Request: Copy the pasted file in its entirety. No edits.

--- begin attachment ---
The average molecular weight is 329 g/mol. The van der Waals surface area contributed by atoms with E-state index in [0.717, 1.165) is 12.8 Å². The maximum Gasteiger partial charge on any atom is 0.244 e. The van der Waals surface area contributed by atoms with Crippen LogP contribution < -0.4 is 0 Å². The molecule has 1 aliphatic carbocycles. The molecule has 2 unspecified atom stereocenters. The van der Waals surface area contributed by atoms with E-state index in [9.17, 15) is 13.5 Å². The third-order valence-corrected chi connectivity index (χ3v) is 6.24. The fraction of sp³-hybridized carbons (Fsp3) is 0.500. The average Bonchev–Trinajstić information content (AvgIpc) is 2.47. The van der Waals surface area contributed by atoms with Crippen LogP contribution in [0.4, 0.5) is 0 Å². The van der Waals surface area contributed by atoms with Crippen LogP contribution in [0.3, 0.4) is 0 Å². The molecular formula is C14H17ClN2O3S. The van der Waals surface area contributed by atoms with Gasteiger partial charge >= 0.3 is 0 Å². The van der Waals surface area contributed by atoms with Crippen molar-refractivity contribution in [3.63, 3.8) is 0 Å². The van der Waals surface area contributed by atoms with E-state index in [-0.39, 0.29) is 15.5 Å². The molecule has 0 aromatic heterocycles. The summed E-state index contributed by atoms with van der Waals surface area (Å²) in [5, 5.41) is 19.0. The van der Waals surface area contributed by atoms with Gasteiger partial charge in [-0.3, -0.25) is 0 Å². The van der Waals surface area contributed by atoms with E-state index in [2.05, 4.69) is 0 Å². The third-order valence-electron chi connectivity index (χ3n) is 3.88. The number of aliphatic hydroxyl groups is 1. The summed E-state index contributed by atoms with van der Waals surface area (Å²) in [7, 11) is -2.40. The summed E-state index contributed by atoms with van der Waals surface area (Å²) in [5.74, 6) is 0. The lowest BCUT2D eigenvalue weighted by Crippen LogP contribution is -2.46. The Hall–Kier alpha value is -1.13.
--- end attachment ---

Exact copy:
The average molecular weight is 329 g/mol. The van der Waals surface area contributed by atoms with E-state index in [0.717, 1.165) is 12.8 Å². The maximum Gasteiger partial charge on any atom is 0.244 e. The van der Waals surface area contributed by atoms with Crippen LogP contribution < -0.4 is 0 Å². The molecule has 1 aliphatic carbocycles. The molecule has 2 unspecified atom stereocenters. The van der Waals surface area contributed by atoms with E-state index in [9.17, 15) is 13.5 Å². The third-order valence-corrected chi connectivity index (χ3v) is 6.24. The fraction of sp³-hybridized carbons (Fsp3) is 0.500. The average Bonchev–Trinajstić information content (AvgIpc) is 2.47. The van der Waals surface area contributed by atoms with Crippen LogP contribution in [0.4, 0.5) is 0 Å². The van der Waals surface area contributed by atoms with Crippen LogP contribution in [0.3, 0.4) is 0 Å². The molecular formula is C14H17ClN2O3S. The van der Waals surface area contributed by atoms with Gasteiger partial charge >= 0.3 is 0 Å². The van der Waals surface area contributed by atoms with Crippen molar-refractivity contribution in [3.63, 3.8) is 0 Å². The van der Waals surface area contributed by atoms with E-state index in [-0.39, 0.29) is 15.5 Å². The molecule has 0 aromatic heterocycles. The summed E-state index contributed by atoms with van der Waals surface area (Å²) in [5, 5.41) is 19.0. The van der Waals surface area contributed by atoms with Gasteiger partial charge in [-0.3, -0.25) is 0 Å². The van der Waals surface area contributed by atoms with E-state index in [2.05, 4.69) is 0 Å². The third-order valence-electron chi connectivity index (χ3n) is 3.88. The number of aliphatic hydroxyl groups is 1. The summed E-state index contributed by atoms with van der Waals surface area (Å²) in [7, 11) is -2.40. The summed E-state index contributed by atoms with van der Waals surface area (Å²) in [5.74, 6) is 0. The lowest BCUT2D eigenvalue weighted by Crippen LogP contribution is -2.46. The Hall–Kier alpha value is -1.13.